Where the paradox comes in is how statistics defines 'fair'. Usually we calculate the average, or "expected" amount of money to be made from the game, by totalling up all of the possibilities combined with how much we expect to make from them. In this game, we have a 50:50 chance of getting $2 (the first throw being a tail), and then a 1/4 chance of getting $4 (a head, then a tail), then 1/8 chance of getting $8 (heads, heads, tails) and so on. That means we can expect on average $1 from the worst-case scenario (it's $2, and happens half the time, and $2 x 1/2 = 1), and another $1 from the heads-tails scenario ($4 x 1/4 = $1) and so on. This process goes on

What we can do instead is see what's most

Of course, the best way to do this is with a computer to avoid all those pesky calculations. Here is a graph of the possibilities over the course of 100 games:

Lighter colours represents where a possibility is relatively likely, and dark colours where it is unlikely. You can see little waves towards the top-left of the graph - this is where after a few games there's a small but decent chance of getting a single big win which overwhelms all of the other winnings. Especially when not many games have been played, it's more likely that you'll get a single big win and a lot of small wins than multiple medium-sized wins.

The blue line represents the

The most important part of this graph is that these numbers are going up as we keep playing games, meaning that the game becomes more and more reliably profitable. Further along the graph, the computer can no longer keep track of the higher numbers of winnings (which is why the red line disappears) so we need to find another way to work out what happens with more than 100 games. Using results cited in this paper, we can actually estimate the median winnings as

So after 100 games, $9.20 looks like a reasonable price - paying that price, half the time we'll end up ahead, the other half we won't. Note that the distribution is what statisticians call skewed - even though we only come out ahead half the time after 50 games, the "good" half is a lot better than the "bad" half is bad.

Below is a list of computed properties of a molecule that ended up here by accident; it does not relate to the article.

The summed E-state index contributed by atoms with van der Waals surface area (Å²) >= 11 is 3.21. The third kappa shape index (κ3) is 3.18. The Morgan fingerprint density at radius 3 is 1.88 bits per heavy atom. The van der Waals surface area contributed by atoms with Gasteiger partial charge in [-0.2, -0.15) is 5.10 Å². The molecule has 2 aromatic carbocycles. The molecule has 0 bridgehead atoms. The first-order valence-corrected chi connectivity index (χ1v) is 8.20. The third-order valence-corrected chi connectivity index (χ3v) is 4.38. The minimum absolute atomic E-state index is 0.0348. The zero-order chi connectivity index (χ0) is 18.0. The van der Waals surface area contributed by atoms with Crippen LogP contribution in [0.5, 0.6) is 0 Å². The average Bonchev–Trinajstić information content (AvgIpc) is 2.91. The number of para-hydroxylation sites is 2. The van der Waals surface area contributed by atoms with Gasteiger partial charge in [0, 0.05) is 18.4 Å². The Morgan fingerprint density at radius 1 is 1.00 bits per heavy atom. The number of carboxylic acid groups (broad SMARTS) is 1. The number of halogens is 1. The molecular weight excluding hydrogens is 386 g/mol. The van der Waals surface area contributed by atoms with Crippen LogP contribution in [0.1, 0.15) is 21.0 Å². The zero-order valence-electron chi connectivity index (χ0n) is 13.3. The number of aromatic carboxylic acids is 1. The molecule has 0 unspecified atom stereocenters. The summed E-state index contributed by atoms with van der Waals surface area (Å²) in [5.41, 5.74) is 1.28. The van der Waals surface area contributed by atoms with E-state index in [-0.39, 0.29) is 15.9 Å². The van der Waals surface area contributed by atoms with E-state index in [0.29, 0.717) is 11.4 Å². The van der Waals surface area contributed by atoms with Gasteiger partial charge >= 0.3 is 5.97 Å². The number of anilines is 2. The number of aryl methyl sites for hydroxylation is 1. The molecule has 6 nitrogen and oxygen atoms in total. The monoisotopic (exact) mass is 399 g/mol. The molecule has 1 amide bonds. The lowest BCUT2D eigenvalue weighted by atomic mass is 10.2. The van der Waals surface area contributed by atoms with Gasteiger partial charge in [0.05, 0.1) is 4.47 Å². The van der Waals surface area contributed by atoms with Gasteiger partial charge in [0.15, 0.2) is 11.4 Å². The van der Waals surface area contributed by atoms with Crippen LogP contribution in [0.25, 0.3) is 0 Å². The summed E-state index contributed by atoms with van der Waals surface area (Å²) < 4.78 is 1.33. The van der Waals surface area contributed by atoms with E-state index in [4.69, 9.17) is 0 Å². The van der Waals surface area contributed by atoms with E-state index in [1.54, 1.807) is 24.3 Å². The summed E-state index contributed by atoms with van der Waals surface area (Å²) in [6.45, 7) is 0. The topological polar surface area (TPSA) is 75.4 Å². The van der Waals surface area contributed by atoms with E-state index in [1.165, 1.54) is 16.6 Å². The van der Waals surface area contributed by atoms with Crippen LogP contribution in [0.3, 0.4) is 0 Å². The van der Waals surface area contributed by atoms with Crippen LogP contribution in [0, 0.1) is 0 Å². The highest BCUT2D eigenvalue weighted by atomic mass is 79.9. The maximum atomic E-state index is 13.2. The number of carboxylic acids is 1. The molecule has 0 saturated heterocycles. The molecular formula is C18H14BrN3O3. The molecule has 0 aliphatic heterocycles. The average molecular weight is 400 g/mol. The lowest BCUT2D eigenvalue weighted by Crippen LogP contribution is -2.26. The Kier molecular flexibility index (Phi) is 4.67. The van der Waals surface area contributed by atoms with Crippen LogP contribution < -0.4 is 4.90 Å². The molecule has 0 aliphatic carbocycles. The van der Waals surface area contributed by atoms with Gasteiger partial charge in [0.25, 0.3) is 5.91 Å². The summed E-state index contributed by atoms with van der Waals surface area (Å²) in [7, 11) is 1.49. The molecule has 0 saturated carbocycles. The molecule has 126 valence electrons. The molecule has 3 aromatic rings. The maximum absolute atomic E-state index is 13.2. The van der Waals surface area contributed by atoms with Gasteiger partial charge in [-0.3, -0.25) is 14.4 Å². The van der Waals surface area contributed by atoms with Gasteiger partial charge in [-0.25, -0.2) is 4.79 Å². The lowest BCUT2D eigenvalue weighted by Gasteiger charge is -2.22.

Let's say that we really want to milk this game for all it's worth, and we've found a game online that we can make our computer play for us. If we can play a million games a second, and leave our computer running for a year, that's over 30 trillion games. If we put that into our formula, we get a median win of $47.40 per game. If we paid that much per game to play, we'd expect to lose a lot of money at the start but make it back as the games wore on and we got more and more jackpots, breaking even after a year. However, if we only paid $9.20 as before, we'd expect to be doing ok by 100 games (i.e. after 100 microseconds), and by the time our program had been running for a year, we'd be looking at profits around $1200 trillion dollars - 700 times Australia's GDP and enough to basically rule the world.

Unfortunately, no casino will ever host this game, online or otherwise, for exactly this reason. Sooner or later, the house will always lose.

The problem goes thus: there is a game that costs X dollars to play, which simply involves tossing a coin. You start with a pot $2, and every time the coin comes up heads the banker doubles the pot. As soon as the coin comes up tails the game ends, and you get to walk away with the pot. The question is, how much is a reasonable amount of money X to play the game?

Where the paradox comes in is how statistics defines 'fair'. Usually we calculate the average, or "expected" amount of money to be made from the game, by totalling up all of the possibilities combined with how much we expect to make from them. In this game, we have a 50:50 chance of getting $2 (the first throw being a tail), and then a 1/4 chance of getting $4 (a head, then a tail), then 1/8 chance of getting $8 (heads, heads, tails) and so on. That means we can expect on average $1 from the worst-case scenario (it's $2, and happens half the time, and $2 x 1/2 = 1), and another $1 from the heads-tails scenario ($4 x 1/4 = $1) and so on. This process goes on